Tuesday, October 31, 2006


Hebrews 7:11-25[1]

The movie “Shawshank Redemption” is a story about a guy who is in the wrong place at the wrong time and goes to jail for a crime he didn’t commit. His name is Andy Dufresne. After serving almost 20 years of a life sentence in a literal hell-hole of a prison he disappears. As it turns out, he had dug himself a hole in the wall of his cell, a wet wall in which were housed all kinds of pipes, including a sewage line that ran out of the prison and to freedom.

But Andy not only delivers himself; he also delivers his friend Red. A few years after Andy’s deliverance, and after serving 40 years of his life sentence, Red gets paroled. The problem is, he’s an “institutional man”—he had lived longer inside prison than on the outside. And the outside world terrified him. But before he escaped, Andy had made Red promise to find a box he had hidden in a nearby field. In the box was enough cash to take him to the paradise on the Mexican coast of the Pacific Ocean where Andy had vowed to go when he got out. Red could have backed out, but his faith in his friend Andy inspired him to take the risk. And Red found his friend Andy working on an old boat on a white sandy beach in front of the bluest ocean you can imagine.

What is salvation? The best we can do is come up with analogies. For me, I think spending an eternity on a beautiful beach by the Pacific Ocean with my best friend would come pretty close. The church has tried to articulate the meaning of salvation in many ways. The “official” view that most people live by today was developed by Anselm in the 11th Century. Anselm used the analogy of the medieval feudal system to explain the meaning of salvation. He said that human sin had offended God’s honor, and that the only way for God’s offended honor to be satisfied was for a penalty to be paid. Anselm went on to say that Jesus paid the penalty for us so that we would not have to.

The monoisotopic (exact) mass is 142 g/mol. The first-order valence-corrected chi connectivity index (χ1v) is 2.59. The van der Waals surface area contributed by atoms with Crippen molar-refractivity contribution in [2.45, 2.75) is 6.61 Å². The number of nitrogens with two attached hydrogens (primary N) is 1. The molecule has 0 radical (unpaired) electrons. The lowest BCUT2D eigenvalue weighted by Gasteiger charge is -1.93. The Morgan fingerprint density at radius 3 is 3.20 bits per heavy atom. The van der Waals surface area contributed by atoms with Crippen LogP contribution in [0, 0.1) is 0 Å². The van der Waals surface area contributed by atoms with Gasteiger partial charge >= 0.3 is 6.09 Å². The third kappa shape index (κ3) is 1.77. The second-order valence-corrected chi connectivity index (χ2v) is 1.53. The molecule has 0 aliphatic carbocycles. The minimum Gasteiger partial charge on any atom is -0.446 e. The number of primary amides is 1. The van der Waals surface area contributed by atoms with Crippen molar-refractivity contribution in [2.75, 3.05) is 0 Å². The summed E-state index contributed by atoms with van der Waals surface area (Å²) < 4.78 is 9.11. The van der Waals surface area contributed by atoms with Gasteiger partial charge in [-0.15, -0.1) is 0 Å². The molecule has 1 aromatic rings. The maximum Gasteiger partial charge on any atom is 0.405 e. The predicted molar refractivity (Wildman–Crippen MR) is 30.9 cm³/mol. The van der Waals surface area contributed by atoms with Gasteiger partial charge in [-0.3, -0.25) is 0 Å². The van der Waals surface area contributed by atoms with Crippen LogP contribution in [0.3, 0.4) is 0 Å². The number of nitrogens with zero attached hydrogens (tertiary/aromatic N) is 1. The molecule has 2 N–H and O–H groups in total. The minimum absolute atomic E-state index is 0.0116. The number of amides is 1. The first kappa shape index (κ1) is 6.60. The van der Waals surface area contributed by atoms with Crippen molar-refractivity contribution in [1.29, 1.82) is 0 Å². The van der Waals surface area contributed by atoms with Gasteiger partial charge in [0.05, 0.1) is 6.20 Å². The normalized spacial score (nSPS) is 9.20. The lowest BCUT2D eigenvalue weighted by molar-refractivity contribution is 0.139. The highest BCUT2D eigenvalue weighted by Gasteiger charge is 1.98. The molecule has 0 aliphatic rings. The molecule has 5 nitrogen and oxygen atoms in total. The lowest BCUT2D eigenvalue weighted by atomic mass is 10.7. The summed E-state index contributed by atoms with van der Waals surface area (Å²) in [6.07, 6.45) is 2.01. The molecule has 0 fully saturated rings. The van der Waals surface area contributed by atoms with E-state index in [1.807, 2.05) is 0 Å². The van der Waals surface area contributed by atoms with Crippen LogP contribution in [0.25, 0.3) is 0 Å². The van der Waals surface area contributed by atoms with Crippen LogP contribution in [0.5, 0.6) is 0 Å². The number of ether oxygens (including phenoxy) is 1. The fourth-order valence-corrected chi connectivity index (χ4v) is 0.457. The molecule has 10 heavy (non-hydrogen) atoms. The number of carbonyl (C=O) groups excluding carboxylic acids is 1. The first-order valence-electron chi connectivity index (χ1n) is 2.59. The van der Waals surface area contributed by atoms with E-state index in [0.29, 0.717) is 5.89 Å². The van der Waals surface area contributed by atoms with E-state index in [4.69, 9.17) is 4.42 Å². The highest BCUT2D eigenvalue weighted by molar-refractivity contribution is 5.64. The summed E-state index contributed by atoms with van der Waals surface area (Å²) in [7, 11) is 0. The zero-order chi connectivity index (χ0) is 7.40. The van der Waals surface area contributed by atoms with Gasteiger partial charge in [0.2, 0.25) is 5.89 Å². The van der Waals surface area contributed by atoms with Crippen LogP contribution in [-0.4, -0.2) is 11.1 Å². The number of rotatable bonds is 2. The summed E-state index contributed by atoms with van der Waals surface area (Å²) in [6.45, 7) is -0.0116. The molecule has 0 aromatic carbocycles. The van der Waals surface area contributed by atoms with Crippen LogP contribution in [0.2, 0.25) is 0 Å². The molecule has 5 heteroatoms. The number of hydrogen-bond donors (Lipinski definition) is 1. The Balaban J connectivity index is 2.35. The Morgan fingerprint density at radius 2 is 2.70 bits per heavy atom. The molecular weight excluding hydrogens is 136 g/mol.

That sounds a lot like the letter to the Hebrews. But there is a different analogy for salvation here. The author appeals to the sacrificial system of the OT to explain the meaning of salvation. He acknowledges the sacrifices that were established as a means of forgiveness for sins. But he points out two things—the sacrifices were not permanent, and the priests were just as flawed as anyone else. By contrast, Jesus’ death on the cross is presented as a sacrifice that is both perfect and complete. It is perfect in that it effects permanently what the other sacrifices could not—forgiveness for sins. And it is complete in that it never needs to be repeated; because he lives forever “he is able, now and always, to save those who come to God through him” (Heb. 7:25, TEV).

Talk about the offended honor of a feudal lord that is satisfied by the penalty being paid may have worked a thousand years ago, but today it carries some implications that don’t fit the Gospel. It suggests an image of God as strict, exacting, and punitive; a God who keeps track of every little mistake we make and refuses to forgive even the slightest failing. I’m afraid the same can be said about the precise logic of the letter to the Hebrews—analogies of salvation based on the fine points of the Jewish sacrificial law fall on deaf ears these days.